The current membership is dedicated and effective. Their effectiveness is especially remarkable given that the town faces “diverse risks over a large geography.” Burger does a commendable job of collecting and managing data.
Tag: Town Manager Jennifer Tabakin
State DEP issues ‘unilateral administrative order’ against Housatonic Water Works
Housatonic Water Works Co-owner Jim Mercer explained that there is no threat to public health. Nor does the unilateral administrative order from DEP state that there is such a threat.
Discord marks Bannon’s appointment as chair of the new Great Barrington selectboard
“I don’t think this is good for Great Barrington. I think we already have conflicts with the other two towns over the school and I don’t see this as bringing it together.”
— Ed Abrahams, commenting on Selectman and School Committee Chair Steve Bannon also becoming Selectboard chairman.
Great Barrington town manager to resign, effective next summer
“My plan has always been to give my full effort to this job for six years and then broaden my professional experiences by pursuing other opportunities.”
— Town Manager Jennifer Tabakin in her letter to Selectboard
Austerity prevails in Great Barrington budget talks
In total, of the $222,476 in cuts Town Manager Jennifer Tabakin presented, about $190,000 was approved by the Selectboard and Finance Committee.
“This is a year of real austerity.”
— Finance Committee Chairman Tom Blauvelt.
TOWN HALL BRIEFS: Selectmen take stand against hate and intolerance
Individual selectmen signed a “Not In Our County” pledge presented to them by Multicultural BRIDGE.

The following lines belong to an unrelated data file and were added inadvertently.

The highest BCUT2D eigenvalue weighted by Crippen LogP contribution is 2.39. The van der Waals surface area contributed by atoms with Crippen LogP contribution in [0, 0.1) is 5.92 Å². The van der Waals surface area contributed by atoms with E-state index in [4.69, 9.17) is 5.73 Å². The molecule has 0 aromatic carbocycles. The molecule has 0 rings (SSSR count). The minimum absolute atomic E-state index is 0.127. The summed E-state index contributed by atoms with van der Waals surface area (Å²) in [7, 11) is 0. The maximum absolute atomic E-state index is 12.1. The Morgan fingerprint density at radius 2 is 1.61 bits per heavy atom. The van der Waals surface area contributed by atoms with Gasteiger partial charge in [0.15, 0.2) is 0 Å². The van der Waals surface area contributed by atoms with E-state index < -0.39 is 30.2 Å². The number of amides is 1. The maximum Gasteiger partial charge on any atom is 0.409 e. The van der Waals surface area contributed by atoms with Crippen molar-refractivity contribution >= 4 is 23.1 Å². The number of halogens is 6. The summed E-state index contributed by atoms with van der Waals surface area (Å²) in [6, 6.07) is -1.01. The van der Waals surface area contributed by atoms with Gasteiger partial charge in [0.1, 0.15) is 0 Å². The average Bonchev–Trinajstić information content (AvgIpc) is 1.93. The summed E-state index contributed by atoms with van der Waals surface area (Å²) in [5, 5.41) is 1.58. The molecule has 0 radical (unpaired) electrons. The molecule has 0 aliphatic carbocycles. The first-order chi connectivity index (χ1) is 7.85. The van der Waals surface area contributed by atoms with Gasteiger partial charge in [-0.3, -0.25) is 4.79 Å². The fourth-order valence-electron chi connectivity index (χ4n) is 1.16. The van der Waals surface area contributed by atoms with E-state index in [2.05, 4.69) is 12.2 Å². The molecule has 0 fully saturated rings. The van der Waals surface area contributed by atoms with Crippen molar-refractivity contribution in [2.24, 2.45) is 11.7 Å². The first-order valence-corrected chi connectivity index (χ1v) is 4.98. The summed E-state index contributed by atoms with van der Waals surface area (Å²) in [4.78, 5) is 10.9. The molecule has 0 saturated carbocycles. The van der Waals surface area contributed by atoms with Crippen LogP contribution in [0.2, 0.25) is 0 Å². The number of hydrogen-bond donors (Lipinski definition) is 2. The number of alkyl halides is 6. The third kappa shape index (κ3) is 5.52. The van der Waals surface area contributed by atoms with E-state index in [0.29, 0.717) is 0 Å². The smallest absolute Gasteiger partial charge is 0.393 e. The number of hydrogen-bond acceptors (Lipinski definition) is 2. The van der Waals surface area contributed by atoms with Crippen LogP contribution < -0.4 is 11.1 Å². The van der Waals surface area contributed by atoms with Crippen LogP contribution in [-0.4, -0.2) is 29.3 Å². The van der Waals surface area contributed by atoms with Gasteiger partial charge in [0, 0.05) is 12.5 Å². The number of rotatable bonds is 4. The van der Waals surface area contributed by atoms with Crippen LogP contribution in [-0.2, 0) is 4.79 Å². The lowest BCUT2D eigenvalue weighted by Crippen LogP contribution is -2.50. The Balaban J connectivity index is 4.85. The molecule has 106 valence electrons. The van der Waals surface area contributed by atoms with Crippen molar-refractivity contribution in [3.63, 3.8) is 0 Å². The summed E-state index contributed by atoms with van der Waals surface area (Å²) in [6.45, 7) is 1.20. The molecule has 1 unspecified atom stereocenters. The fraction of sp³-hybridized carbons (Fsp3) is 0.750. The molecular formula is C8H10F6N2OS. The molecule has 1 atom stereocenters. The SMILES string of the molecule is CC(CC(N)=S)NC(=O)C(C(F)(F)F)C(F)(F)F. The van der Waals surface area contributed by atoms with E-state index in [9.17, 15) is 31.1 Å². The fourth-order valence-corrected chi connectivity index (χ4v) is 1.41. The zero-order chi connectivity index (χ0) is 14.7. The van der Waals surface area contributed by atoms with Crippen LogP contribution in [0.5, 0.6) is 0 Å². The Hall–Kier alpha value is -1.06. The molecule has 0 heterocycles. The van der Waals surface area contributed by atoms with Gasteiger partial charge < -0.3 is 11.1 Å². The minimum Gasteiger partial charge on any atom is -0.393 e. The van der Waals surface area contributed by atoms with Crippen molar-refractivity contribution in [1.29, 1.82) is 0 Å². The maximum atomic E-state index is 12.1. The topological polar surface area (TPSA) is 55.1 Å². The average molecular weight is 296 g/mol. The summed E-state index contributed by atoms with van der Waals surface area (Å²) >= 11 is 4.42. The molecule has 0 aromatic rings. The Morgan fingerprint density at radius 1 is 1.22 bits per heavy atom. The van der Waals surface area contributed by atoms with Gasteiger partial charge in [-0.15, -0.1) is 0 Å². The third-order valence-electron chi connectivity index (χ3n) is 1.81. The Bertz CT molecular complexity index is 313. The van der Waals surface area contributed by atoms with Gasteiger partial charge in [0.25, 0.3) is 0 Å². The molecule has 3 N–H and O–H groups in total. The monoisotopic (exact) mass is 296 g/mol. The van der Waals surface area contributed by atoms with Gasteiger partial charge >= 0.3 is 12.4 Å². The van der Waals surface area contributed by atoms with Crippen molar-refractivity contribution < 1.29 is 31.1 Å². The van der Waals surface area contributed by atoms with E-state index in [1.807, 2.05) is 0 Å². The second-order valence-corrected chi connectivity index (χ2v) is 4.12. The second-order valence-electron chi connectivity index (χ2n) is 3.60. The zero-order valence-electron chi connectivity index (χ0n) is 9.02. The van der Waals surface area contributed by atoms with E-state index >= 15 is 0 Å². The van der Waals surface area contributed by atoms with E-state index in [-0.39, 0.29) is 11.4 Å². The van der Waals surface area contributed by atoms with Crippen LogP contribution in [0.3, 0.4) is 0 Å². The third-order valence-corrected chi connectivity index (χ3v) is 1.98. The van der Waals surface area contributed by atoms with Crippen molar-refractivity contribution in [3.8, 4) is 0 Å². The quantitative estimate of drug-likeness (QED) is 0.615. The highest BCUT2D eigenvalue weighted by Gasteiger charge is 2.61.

Powerhouse Square project to start in January, transforming Bridge Street corridor
These projects will change the face of the Bridge Street corridor, coming as they do on the heels of the redevelopment of the former Bryant Elementary School by Iredale Mineral Cosmetics Inc.
Great Barrington’s parking shortfall: Fact or fiction?
“If you don’t think we have a problem, watch drivers circle our streets on Saturdays like desperate sharks.”
— Writer and downtown resident Mickey Friedman
Main Street transformer catches fire, causing power outages. Traffic now restored
At 11:42 a.m. a CODE RED message from Town Manager Jennifer Tabakin announced that traffic along Main Street had been restored to normal.
Civic group aims high for celebration of Du Bois’ 150th birthday
“This isn’t about Black history. It’s about American history. It’s time we bring it into the light where it can be shared and studied.” — state Rep. William “Smitty” Pignatelli
New construction boosts Great Barrington tax revenues
Great Barrington has recorded $37 million in new construction in the past year, resulting in permit fees totaling more than $88,000 and new tax revenues of $538,690.
NEWS BRIEF: Senior Center closed for repairs due to flooding
Repairs will include installation of a new floor, wall repair and abatement work, and general cleaning.
As Trump takes aim at sanctuary cities, Great Barrington may make itself one
We don’t have a local role to play in enforcing federal immigration law. Undocumented residents should not fear calling the police for assistance or to report a crime.